Mummies: Dried, Tanned, Sealed, Drained, Frozen, Embalmed, Stuffed, Wrapped and Smoked–and We’re Dead Serious

Mummies : dried, tanned, sealed, drained, frozen, embalmed, stuffed, wrapped, and smoked... and we're dead serious

Sloan, Christopher 1190 NC
Corpses, Coffins and Crypts

Corpses, coffins, and crypts : a history of burial

Colman, Penny 1190


Watkins, Richard 1200 NC


Macaulay, David 1250
Story of Mankind, The Van Loon, Hendrik Willem 1260
Adventures of Marco Polo

The adventures of Marco Polo

Freedman, Russell 1270
Ancient Egyptians

The ancient Egyptians

Perl, Lila 1320
Ancient Maya

The ancient Maya

Perl, Lila 1380


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Walter Dean Myers

Walter Dean Myers, award-winning children’s and teen author, passed away last Tuesday.  Among many teen novels, Mr. Myers wrote several history books and biographies for young kids.

Check out these titles…

A Place Called Heartbreak

A place called heartbreak : a story of Vietnam

Amistad: a long road to freedom

Amistad : a long road to freedom

Antarctica: journeys to the South Pole

Antarctica : journeys to the South Pole

USS Constellation: pride of the American Navy

USS Constellation : pride of the American Navy

Young Martin’s Promise

Young Martin's promise

I’ve Seen the Promised Land: the life of Dr. Martin Luther King, Jr.

I've seen the promised land : the life of Dr. Martin Luther King, Jr.

Toussaint L’Ouverture: the fight for Haiti’s freedom

Toussaint L'Ouverture : the fight for Haiti's freedom

Muhammed Ali: the people’s champion

Muhammad Ali : the people's champion

Ida B. Wells: let the truth be told

Ida B. Wells : let the truth be told

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Revolutionary Reading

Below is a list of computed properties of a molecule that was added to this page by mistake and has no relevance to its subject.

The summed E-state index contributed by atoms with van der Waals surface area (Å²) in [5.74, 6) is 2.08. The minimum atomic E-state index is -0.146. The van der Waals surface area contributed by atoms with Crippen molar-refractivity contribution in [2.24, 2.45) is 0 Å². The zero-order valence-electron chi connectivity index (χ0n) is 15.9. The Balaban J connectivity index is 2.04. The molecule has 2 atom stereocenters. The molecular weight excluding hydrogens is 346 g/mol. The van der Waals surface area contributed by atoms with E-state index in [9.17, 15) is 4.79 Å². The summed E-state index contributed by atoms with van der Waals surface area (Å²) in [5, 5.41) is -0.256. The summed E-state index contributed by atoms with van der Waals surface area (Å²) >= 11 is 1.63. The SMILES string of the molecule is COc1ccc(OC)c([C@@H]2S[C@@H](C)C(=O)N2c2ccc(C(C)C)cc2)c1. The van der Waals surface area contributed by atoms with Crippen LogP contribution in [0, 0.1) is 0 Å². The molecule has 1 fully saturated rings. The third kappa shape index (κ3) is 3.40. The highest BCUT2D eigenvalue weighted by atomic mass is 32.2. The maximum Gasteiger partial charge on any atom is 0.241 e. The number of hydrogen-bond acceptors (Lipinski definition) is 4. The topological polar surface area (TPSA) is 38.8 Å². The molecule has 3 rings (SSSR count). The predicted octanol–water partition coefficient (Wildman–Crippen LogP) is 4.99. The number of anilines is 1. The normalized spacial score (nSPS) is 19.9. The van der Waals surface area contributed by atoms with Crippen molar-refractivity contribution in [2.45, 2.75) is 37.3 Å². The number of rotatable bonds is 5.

The 4th of July is more than hot dogs, fireworks and parades…it’s the anniversary (238th this year) of the day the United States Declaration of Independence was adopted by the Continental Congress.

To read the text of the Declaration or to see an image of the original document, visit the National Archives website here.

To read more about the Continental Congress, visit the US Department of State’s Office of the Historian.

To see original documents from the Continental Congress, including extracts of the journals of Congress, resolutions, proclamations, committee reports, treaties, and early printed versions of the United States Constitution and the Declaration of Independence, visit the Library of Congress Continental Congress Collection.


Who Cracked the Liberty Bell? and other questions about the American Revolution by Peter Roop

Who Cracked the Liberty Bell?: And Other Questions about the American Revolution


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Orbus Pictus Awards

NCTE Orbis Pictus AwardAwarded by the National Council of Teachers of English (NCTE), the Orbis Pictus Award is given annually to  promote and recognize excellence in the writing of nonfiction for children. The name Orbis Pictus commemorates the work of Johannes Amos Comenius, Orbis Pictus—The World in Pictures (1657), considered to be the first book actually planned for children.

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If there is a title on this list that we do not own, Ask Us to request it!


2014 A Splash of Red:  The Life and Art of Horace Pippin by Jen Bryant, illustrated by Melissa SweetA SPLASH OF RED : THE LIFE AND ART OF HORACE PIPPIN